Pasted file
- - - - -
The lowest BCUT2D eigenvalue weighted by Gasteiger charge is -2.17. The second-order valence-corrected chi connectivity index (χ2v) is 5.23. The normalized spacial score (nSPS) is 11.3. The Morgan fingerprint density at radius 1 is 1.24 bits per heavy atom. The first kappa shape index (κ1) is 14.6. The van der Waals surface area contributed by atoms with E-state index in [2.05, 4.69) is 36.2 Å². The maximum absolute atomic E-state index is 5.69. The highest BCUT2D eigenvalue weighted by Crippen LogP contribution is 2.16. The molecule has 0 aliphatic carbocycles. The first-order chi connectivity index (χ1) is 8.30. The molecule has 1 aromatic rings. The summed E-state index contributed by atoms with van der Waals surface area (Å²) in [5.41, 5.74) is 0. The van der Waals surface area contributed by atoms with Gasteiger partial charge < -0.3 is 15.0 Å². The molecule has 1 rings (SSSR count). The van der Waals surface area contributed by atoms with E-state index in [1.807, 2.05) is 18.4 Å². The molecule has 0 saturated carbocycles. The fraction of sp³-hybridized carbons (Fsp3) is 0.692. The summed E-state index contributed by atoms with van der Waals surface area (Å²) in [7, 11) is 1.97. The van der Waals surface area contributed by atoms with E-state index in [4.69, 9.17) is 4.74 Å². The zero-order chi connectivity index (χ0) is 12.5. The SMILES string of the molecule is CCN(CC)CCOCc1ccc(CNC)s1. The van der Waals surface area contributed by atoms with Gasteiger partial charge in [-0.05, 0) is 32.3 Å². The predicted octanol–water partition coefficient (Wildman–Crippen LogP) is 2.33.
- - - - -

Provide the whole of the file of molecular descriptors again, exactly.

The lowest BCUT2D eigenvalue weighted by Gasteiger charge is -2.17. The second-order valence-corrected chi connectivity index (χ2v) is 5.23. The normalized spacial score (nSPS) is 11.3. The Morgan fingerprint density at radius 1 is 1.24 bits per heavy atom. The first kappa shape index (κ1) is 14.6. The van der Waals surface area contributed by atoms with E-state index in [2.05, 4.69) is 36.2 Å². The maximum absolute atomic E-state index is 5.69. The highest BCUT2D eigenvalue weighted by Crippen LogP contribution is 2.16. The molecule has 0 aliphatic carbocycles. The first-order chi connectivity index (χ1) is 8.30. The molecule has 1 aromatic rings. The summed E-state index contributed by atoms with van der Waals surface area (Å²) in [5.41, 5.74) is 0. The van der Waals surface area contributed by atoms with Gasteiger partial charge < -0.3 is 15.0 Å². The molecule has 1 rings (SSSR count). The van der Waals surface area contributed by atoms with E-state index in [1.807, 2.05) is 18.4 Å². The molecule has 0 saturated carbocycles. The fraction of sp³-hybridized carbons (Fsp3) is 0.692. The summed E-state index contributed by atoms with van der Waals surface area (Å²) in [7, 11) is 1.97. The van der Waals surface area contributed by atoms with E-state index in [4.69, 9.17) is 4.74 Å². The zero-order chi connectivity index (χ0) is 12.5. The SMILES string of the molecule is CCN(CC)CCOCc1ccc(CNC)s1. The van der Waals surface area contributed by atoms with Gasteiger partial charge in [-0.05, 0) is 32.3 Å². The predicted octanol–water partition coefficient (Wildman–Crippen LogP) is 2.33.